The Security Cooperation Management Industry Course (SCM-IN) is designed to provide an orientation-level understanding of security cooperation to U.S. defense industry personnel involved in international sales.
The purpose of this course is to familiarize the defense industry student with U.S. Government organizations, Security Cooperation (SC) and Security Assistance (SA) roles and responsibilities, and the legal and procedural policies that direct the execution of SC and SA programs.
The goal of the course is to provide the student with the appropriate SC management methodologies in order work effectively with the U.S. Department of Defense (DoD) in SC and SA program execution.
SCM-IN is a U.S. Defense Industry centric course covering Security Cooperation topics applicable to US. companies that want to learn about the Foreign Military Sales (FMS) process. This course is intended for any company that seeks to enter into, or expand their work in, Foreign Military Sales. The students for this course should be industry personnel in the areas of marketing, sales, business development, FMS management, contracting, offsets, logistics support and/or finance.
- Introduction to Security Cooperation Management and USG Organizations
- Security Cooperation Organization (SCO) Responsibilities and Relationships
- Technology Transfer and Export Controls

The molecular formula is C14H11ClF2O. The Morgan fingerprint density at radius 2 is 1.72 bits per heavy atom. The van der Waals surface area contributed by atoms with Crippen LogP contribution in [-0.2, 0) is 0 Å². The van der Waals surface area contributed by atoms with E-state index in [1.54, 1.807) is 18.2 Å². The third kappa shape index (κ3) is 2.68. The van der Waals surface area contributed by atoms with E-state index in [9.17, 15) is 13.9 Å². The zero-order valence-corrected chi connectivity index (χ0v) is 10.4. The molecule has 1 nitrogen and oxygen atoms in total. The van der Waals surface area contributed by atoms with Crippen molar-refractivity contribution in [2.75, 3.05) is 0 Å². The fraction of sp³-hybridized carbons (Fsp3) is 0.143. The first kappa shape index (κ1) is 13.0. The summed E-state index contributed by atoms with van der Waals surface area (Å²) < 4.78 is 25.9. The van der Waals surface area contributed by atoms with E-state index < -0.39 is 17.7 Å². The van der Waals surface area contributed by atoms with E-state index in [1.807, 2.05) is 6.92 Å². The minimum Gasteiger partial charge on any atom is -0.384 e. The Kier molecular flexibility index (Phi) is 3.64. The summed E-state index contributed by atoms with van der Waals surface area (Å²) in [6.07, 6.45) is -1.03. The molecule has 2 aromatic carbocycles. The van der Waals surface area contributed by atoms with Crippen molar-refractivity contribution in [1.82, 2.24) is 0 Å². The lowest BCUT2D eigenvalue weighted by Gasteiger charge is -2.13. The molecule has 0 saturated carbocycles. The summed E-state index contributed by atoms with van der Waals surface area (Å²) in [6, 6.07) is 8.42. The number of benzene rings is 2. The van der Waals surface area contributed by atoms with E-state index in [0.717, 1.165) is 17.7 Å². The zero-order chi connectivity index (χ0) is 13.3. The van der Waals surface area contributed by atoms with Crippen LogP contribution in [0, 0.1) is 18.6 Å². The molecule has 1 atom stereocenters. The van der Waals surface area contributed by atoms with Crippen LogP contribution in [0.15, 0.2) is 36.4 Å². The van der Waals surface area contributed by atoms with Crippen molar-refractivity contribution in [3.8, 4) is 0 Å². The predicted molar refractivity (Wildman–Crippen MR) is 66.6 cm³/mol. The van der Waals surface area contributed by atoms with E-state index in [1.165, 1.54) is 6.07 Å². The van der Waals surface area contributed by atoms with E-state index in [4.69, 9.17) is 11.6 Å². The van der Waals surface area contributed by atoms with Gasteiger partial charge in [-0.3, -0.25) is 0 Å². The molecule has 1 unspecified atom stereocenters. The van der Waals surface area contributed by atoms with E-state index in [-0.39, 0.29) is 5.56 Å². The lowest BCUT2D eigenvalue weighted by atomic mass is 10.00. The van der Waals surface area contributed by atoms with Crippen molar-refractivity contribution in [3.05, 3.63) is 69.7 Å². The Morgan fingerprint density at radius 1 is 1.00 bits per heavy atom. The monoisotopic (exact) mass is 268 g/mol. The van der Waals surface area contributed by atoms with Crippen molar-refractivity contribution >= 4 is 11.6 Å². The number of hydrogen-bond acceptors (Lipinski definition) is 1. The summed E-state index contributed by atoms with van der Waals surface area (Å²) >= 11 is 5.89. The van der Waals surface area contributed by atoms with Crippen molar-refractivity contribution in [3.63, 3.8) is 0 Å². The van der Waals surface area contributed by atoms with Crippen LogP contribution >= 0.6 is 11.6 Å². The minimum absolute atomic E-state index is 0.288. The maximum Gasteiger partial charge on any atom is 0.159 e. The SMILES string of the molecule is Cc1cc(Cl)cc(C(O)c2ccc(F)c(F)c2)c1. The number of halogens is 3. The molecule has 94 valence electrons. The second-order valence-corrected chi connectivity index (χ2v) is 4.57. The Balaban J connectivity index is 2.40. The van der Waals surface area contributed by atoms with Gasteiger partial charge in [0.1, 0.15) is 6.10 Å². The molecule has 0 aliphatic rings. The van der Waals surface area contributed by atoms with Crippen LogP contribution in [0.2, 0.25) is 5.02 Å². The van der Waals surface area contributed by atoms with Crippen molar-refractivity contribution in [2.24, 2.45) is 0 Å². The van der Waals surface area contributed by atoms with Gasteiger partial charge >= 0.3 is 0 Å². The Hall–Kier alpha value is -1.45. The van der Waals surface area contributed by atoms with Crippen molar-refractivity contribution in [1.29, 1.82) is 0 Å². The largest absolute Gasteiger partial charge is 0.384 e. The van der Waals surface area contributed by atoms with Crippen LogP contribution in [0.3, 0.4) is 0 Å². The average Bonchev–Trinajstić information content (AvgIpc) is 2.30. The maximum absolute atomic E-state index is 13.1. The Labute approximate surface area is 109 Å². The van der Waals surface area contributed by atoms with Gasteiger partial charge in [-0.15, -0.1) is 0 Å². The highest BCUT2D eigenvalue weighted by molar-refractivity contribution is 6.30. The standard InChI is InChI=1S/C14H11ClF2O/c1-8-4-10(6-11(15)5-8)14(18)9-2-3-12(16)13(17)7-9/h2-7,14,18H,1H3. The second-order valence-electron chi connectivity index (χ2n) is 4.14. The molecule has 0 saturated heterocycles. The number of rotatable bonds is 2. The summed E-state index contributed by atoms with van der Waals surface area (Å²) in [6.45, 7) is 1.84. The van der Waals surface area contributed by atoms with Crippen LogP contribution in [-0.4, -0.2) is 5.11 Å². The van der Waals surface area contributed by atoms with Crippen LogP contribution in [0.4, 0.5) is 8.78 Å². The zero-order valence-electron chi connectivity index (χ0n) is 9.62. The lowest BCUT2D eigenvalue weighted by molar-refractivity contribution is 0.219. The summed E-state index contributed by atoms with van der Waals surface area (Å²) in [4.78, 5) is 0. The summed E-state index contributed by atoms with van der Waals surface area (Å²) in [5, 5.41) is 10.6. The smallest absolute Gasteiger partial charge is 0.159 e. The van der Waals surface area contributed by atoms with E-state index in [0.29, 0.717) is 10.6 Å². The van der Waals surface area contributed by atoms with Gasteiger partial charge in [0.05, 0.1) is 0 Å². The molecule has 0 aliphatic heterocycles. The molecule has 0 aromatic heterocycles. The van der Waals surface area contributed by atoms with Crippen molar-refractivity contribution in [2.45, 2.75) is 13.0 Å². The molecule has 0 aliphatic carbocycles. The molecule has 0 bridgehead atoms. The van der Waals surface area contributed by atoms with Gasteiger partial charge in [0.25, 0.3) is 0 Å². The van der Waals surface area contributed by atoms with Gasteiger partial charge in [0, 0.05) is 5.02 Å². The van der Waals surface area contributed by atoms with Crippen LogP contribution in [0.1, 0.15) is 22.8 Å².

- Foreign Military Sales (FMS) Process
- Foreign Military Sales (FMS) Process – LOA Entries
- Security Cooperation Logistics
- Acquisition for FMS and USG Offset Policy
- International Financial Management
- A Comparison of Foreign Military Sales and Direct Commercial Sales
- FMS Process - Actionable Letters of Request
The NDIA has a policy of strict compliance with federal and state antitrust laws. The antitrust laws prohibit competitors from engaging in actions that could result in an unreasonable restraint of trade. Consequently, NDIA members must avoid discussing certain topics when they are together – both at formal association membership, board, committee, and other meetings and in informal contacts with other industry members: prices, fees, rates, profit margins, or other terms or conditions of sale (including allowances, credit terms, and warranties); allocation of markets or customers or division of territories; or refusals to deal with or boycotts of suppliers, customers or other third parties, or topics that may lead participants not to deal with a particular supplier, customer or third party.